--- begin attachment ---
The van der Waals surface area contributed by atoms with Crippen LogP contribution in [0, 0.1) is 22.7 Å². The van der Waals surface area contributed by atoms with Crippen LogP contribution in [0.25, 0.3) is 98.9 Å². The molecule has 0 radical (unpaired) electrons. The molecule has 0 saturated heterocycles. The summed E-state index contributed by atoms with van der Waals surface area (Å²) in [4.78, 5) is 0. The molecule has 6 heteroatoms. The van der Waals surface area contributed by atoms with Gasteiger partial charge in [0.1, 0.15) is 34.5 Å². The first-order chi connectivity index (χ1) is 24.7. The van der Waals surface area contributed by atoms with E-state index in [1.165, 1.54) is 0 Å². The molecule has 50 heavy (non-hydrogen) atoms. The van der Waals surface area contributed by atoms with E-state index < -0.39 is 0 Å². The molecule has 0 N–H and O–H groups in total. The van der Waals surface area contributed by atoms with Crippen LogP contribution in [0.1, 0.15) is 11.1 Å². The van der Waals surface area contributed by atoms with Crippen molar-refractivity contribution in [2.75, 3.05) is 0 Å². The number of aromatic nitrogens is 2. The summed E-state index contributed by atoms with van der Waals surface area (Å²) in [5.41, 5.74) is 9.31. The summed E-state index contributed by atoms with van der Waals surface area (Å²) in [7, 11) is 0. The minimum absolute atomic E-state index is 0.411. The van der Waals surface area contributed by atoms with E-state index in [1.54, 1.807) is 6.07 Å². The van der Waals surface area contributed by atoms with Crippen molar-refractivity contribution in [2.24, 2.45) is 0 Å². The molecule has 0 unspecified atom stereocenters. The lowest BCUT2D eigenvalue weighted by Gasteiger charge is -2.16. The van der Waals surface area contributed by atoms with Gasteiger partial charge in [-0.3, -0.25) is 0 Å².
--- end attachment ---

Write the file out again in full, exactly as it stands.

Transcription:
The van der Waals surface area contributed by atoms with Crippen LogP contribution in [0, 0.1) is 22.7 Å². The van der Waals surface area contributed by atoms with Crippen LogP contribution in [0.25, 0.3) is 98.9 Å². The molecule has 0 radical (unpaired) electrons. The molecule has 0 saturated heterocycles. The summed E-state index contributed by atoms with van der Waals surface area (Å²) in [4.78, 5) is 0. The molecule has 6 heteroatoms. The van der Waals surface area contributed by atoms with Gasteiger partial charge in [0.1, 0.15) is 34.5 Å². The first-order chi connectivity index (χ1) is 24.7. The van der Waals surface area contributed by atoms with E-state index in [1.165, 1.54) is 0 Å². The molecule has 50 heavy (non-hydrogen) atoms. The van der Waals surface area contributed by atoms with E-state index < -0.39 is 0 Å². The molecule has 0 N–H and O–H groups in total. The van der Waals surface area contributed by atoms with Crippen LogP contribution in [0.1, 0.15) is 11.1 Å². The van der Waals surface area contributed by atoms with Crippen molar-refractivity contribution in [2.75, 3.05) is 0 Å². The number of aromatic nitrogens is 2. The summed E-state index contributed by atoms with van der Waals surface area (Å²) in [5.41, 5.74) is 9.31. The summed E-state index contributed by atoms with van der Waals surface area (Å²) in [7, 11) is 0. The minimum absolute atomic E-state index is 0.411. The van der Waals surface area contributed by atoms with E-state index in [1.54, 1.807) is 6.07 Å². The van der Waals surface area contributed by atoms with Crippen molar-refractivity contribution in [2.24, 2.45) is 0 Å². The molecule has 0 unspecified atom stereocenters. The lowest BCUT2D eigenvalue weighted by Gasteiger charge is -2.16. The van der Waals surface area contributed by atoms with Gasteiger partial charge in [-0.3, -0.25) is 0 Å².